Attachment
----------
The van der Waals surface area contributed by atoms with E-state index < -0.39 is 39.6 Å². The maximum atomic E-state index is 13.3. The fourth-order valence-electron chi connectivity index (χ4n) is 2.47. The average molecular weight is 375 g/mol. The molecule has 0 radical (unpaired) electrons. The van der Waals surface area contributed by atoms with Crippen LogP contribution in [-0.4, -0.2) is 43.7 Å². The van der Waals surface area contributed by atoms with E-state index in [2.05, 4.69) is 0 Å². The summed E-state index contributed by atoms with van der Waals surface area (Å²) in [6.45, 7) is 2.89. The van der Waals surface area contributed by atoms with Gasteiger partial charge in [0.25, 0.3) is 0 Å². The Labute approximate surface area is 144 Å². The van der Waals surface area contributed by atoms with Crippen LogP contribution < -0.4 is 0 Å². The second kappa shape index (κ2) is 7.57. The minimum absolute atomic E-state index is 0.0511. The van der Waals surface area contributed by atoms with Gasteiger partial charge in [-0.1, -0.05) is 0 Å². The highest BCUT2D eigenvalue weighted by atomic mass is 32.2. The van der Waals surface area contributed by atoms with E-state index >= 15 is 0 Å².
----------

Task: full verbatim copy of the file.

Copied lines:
The van der Waals surface area contributed by atoms with E-state index < -0.39 is 39.6 Å². The maximum atomic E-state index is 13.3. The fourth-order valence-electron chi connectivity index (χ4n) is 2.47. The average molecular weight is 375 g/mol. The molecule has 0 radical (unpaired) electrons. The van der Waals surface area contributed by atoms with Crippen LogP contribution in [-0.4, -0.2) is 43.7 Å². The van der Waals surface area contributed by atoms with E-state index in [2.05, 4.69) is 0 Å². The summed E-state index contributed by atoms with van der Waals surface area (Å²) in [6.45, 7) is 2.89. The van der Waals surface area contributed by atoms with Gasteiger partial charge in [0.25, 0.3) is 0 Å². The Labute approximate surface area is 144 Å². The van der Waals surface area contributed by atoms with Crippen LogP contribution < -0.4 is 0 Å². The second kappa shape index (κ2) is 7.57. The minimum absolute atomic E-state index is 0.0511. The van der Waals surface area contributed by atoms with Gasteiger partial charge in [-0.1, -0.05) is 0 Å². The highest BCUT2D eigenvalue weighted by atomic mass is 32.2. The van der Waals surface area contributed by atoms with E-state index >= 15 is 0 Å².